Jacob Rendina . Greger
21 May 2014
The National Illusion: How Unobtainable is The Dream?
Almost one-hundred and fifty years ago, Michel Guillaume Jean de CrÃÂ¨vecÃ Âur explained, "The American is a new man, who acts upon new principles; he must, therefore, entertain new ideals and form new opinions". CrÃÂ¨vecÃ Âur, a French writer baffled by the freedom and social mobility of Americans, captured the revolutionary lifestyle through immigrants' eyes. This American Dream has influenced the overall motivations of the nation since its origin in 1782 when CrÃÂ¨vecÃ Âur first recognized the idea. In today's modern society, every citizen possesses their own unique interpretation and opinion on the existence of the American Dream; however, there are common goals such as earning money, raising a family, owning a home, and other capitalistic ideals. By observing the recent changes in social mobility and distribution of wealth in America, it is clear that The Dream has progressively grown weaker to this day where it is almost utterly impossible to achieve.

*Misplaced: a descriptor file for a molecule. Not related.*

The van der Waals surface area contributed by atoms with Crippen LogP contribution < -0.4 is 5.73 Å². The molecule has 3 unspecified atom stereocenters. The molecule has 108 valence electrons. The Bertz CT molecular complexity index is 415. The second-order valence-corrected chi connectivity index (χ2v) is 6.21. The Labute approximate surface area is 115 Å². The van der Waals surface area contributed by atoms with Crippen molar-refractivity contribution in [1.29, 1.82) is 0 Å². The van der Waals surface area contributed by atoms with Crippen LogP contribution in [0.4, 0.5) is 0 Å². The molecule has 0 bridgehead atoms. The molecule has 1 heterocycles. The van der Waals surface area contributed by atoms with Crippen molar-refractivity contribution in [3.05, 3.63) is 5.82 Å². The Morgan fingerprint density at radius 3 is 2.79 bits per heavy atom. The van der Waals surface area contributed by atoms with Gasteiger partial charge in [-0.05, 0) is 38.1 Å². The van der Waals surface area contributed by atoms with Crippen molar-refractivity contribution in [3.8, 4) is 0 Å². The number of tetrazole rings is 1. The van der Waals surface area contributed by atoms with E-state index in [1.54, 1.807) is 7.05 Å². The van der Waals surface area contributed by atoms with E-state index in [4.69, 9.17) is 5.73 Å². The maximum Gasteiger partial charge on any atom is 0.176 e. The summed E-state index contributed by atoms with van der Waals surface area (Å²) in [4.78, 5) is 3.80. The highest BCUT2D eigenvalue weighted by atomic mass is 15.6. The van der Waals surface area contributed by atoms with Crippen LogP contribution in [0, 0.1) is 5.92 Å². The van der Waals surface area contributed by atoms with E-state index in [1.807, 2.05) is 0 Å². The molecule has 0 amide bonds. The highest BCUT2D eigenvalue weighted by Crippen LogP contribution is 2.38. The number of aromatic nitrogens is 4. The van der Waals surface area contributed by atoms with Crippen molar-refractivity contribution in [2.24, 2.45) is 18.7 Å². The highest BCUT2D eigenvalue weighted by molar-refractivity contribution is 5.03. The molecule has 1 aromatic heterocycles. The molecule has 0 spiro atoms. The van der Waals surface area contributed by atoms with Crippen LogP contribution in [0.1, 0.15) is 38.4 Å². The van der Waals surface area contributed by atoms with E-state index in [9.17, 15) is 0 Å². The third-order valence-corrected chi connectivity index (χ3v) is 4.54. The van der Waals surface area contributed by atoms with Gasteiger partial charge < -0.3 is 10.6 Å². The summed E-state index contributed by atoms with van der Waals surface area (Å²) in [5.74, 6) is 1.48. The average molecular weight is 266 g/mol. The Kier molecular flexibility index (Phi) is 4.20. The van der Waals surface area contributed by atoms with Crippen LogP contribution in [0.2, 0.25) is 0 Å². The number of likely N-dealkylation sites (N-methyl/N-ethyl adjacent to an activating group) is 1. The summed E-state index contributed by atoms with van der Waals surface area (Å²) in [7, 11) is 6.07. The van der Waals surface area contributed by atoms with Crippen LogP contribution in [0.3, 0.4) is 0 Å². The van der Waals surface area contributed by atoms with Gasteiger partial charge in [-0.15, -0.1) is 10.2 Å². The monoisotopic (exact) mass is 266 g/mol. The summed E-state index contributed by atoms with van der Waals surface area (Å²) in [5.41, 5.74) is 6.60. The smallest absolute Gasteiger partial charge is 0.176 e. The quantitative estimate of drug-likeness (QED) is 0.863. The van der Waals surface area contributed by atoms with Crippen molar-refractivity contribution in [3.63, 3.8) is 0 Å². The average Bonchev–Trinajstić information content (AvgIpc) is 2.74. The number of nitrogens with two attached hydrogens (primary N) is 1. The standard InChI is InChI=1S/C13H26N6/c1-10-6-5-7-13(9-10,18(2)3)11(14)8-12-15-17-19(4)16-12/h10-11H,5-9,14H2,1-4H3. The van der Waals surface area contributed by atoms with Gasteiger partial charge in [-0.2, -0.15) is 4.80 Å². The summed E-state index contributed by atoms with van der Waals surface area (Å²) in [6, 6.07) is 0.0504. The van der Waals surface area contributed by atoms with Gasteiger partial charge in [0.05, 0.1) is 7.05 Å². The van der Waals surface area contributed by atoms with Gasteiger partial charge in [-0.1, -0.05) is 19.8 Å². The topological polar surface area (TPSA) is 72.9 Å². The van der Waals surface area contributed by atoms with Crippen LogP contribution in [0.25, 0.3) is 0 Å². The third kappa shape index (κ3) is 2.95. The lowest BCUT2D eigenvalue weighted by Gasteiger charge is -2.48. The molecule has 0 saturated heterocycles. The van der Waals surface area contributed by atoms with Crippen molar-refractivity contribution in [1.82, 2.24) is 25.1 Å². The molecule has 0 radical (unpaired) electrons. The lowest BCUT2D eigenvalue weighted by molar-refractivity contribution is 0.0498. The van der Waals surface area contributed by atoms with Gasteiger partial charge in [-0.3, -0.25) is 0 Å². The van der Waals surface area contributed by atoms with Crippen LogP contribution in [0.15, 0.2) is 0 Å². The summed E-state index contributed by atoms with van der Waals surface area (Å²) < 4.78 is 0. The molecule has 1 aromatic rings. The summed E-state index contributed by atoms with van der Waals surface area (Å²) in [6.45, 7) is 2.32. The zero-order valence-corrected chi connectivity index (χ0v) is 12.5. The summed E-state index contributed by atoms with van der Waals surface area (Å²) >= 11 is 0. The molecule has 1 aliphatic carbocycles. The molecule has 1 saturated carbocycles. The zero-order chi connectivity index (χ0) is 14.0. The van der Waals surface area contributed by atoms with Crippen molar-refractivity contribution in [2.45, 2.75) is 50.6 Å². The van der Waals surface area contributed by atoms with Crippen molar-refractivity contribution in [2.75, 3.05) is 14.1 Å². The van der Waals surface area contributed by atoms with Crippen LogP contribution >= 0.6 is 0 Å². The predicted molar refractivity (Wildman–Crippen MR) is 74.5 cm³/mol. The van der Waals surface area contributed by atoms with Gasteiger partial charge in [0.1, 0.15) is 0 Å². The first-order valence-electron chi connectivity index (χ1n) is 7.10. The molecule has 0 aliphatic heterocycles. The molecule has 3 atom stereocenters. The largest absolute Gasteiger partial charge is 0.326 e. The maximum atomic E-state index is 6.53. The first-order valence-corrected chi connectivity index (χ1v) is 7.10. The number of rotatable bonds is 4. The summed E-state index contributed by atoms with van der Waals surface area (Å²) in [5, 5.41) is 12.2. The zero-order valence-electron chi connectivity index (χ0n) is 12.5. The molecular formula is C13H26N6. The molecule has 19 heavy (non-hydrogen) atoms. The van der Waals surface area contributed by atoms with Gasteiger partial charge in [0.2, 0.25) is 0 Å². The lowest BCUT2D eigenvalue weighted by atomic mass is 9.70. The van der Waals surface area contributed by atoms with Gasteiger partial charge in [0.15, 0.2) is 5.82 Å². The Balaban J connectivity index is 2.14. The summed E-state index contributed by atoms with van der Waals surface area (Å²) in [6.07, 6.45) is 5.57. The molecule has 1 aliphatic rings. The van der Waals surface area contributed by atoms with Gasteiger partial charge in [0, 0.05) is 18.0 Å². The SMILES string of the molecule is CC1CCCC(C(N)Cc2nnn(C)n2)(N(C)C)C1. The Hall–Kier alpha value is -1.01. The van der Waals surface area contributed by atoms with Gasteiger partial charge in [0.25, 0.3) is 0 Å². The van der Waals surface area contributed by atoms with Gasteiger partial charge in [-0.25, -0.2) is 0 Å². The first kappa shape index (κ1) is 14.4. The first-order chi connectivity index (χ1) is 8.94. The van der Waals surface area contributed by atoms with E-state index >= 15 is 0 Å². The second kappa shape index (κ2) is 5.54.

The Great Gatsby, a novel by F. Scott Fitzgerald, presents an exquisite example of how unavailable the American Dream is in America. The mysterious main character, Jay Gatsby, had every piece of material wealth that a rich man can think of including a super car, thousands of silk shirts, a boat, and a mansion that dwarfs the White House. Gatsby was only missing one thing, a rich girl named Daisy whom he abandoned to earn more money to give her the life she deserved. Gatsby, now rich enough to support Daisy, gave numerous hours and masses of money just to win her attention. Regardless of his determination and desire for Daisy, he fails to gain her as his wife and ultimately loses her altogether. After a chain of unfortunate events, Gatsby is...